INGEDE News January 2019

30 Years INGEDE

INGEDE Symposium on February 13, 2019 becomes more and more attractive

Two sessions, focusing on paper for recycling and recyclability

90 registrations about two weeks ahead of the event is an encouraging number, particularly since many of the regular attendees have to sign up yet. It indicates that the decision to split the afternoon into two parallel sessions was right. One group will focus on the aspects of paper for recycling, and the other one on recyclability and the deinking process. And with an increasing number of attendees also the chances for good discussions on the fringe of the official programme and during the get-together improve.

Do you still have to register? INGEDE Members and Partners will receive a reminder in due time. We look forward to seeing you in Munich! More information on the symposium and the preliminary programme is available soon here on INGEDE’s website.

Study on Efficient Use of Resources at Paper Mill Locations

The Ministry for Environment and Consumer Protection in Bavaria published a brief study on efficient and climate friendly use of resources in regions and locations with paper mills. Among other topics, it deals with recovery of fibres which today vanish in the waste stream, recycling of paper cups and usage of paper mills as storage for energy. The study can be downloaded from the Ministry’s website but is available in German language only.


Positive Post-Sorting for More Yield in Deinking Grades

Disposal and Sorting Technology for Dachau, Knetzgau, Langerbrugge, and King’s Lynn

INGEDE Partner Entsorgungstechnik Bavaria is as old as INGEDE: With 30 years of experience in plant engineering, the owner-managed company is one of the specialists in one of the most important sectors of our time. Turnkey sorting systems are designed and built at the highest technical level, including a variety of individual products such as dosing bunkers and conveyor technology, screen machines, optical sorting machines and sorting robots, wind sifters and pneumatic conveyors.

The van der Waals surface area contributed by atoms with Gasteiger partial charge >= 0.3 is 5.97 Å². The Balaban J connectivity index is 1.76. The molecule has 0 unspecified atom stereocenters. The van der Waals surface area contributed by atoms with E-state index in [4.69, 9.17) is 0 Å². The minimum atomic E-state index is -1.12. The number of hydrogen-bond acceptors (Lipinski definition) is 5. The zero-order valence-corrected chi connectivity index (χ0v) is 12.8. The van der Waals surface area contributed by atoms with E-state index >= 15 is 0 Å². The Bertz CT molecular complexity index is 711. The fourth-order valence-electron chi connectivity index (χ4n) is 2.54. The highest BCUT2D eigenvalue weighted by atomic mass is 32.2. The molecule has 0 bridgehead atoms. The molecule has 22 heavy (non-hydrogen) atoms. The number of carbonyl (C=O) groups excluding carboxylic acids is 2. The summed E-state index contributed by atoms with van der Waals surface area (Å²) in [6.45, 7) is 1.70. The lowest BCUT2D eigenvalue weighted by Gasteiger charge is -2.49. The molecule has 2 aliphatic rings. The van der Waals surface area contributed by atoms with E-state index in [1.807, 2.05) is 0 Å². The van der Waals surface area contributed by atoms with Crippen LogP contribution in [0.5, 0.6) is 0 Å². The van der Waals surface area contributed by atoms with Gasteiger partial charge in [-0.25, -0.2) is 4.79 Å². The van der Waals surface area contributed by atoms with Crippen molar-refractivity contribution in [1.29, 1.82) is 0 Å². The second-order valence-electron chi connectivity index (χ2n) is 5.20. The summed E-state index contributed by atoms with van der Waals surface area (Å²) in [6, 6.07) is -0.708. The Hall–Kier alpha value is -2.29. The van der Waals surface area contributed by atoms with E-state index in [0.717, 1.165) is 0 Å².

The business areas not only include paper for recycling, but also plastics, lightweight packaging, rubble and commercial waste, single stream collection and wood.

In the meantime, more than 100 projects have been successfully implemented throughout Europe. A secret of the success of the company, which is based in the north of Munich, is the complete handling from a single source: From planning, developing suitable concepts, to assembling and turnkey commissioning, more than 200 employees also take care of accompanying tests and certifications as well as training the staff, of maintenance and service.

In the course of the projects, a number of in-house innovations in sorting technology were developed, such as

  • Special belts for paper sorting with winding protection and dustproof bearings
  • Dosing bunkers and bale openers for optimal material classification
  • Research and development of the MAX POS Process optimisation (this has equipped the most modern paper sorting plant at ROWE in Nuremberg, see INGEDE News of November 2018)
  • and the realisation of the first fully automated sorting system without manual sorting staff.

At Koppitz in Knetzgau (see also INGEDE News of October 2018), the largest paper sorting plant was created with a throughput of 50 tons per hour, and at Stora Enso in Langerbrugge the disc screens, dosing and intermediate bunkers also come from Entsorgungstechnik Bavaria. The reconstruction of the entire sorting plant at ASD Dachau after a fire in 2013 was managed efficiently. And for the Palm Paper Mill in King’s Lynn, UK, a completely new sorting plant has been developed and will be installed this summer.

For example, with the help of MAX POS Process Optimisation and positive post-sorting, the yield of deinking grades can be significantly improved: Neither NIR detection nor hand sorting can separate the different grades optimally, so each sorting plant every day has several tons of loss of valuable deinking grades. By post-sorting, the raw material can be recovered, thus reducing the loss to half.

Axel Fischer/Pictures: Entsorgungstechnik BAVARIA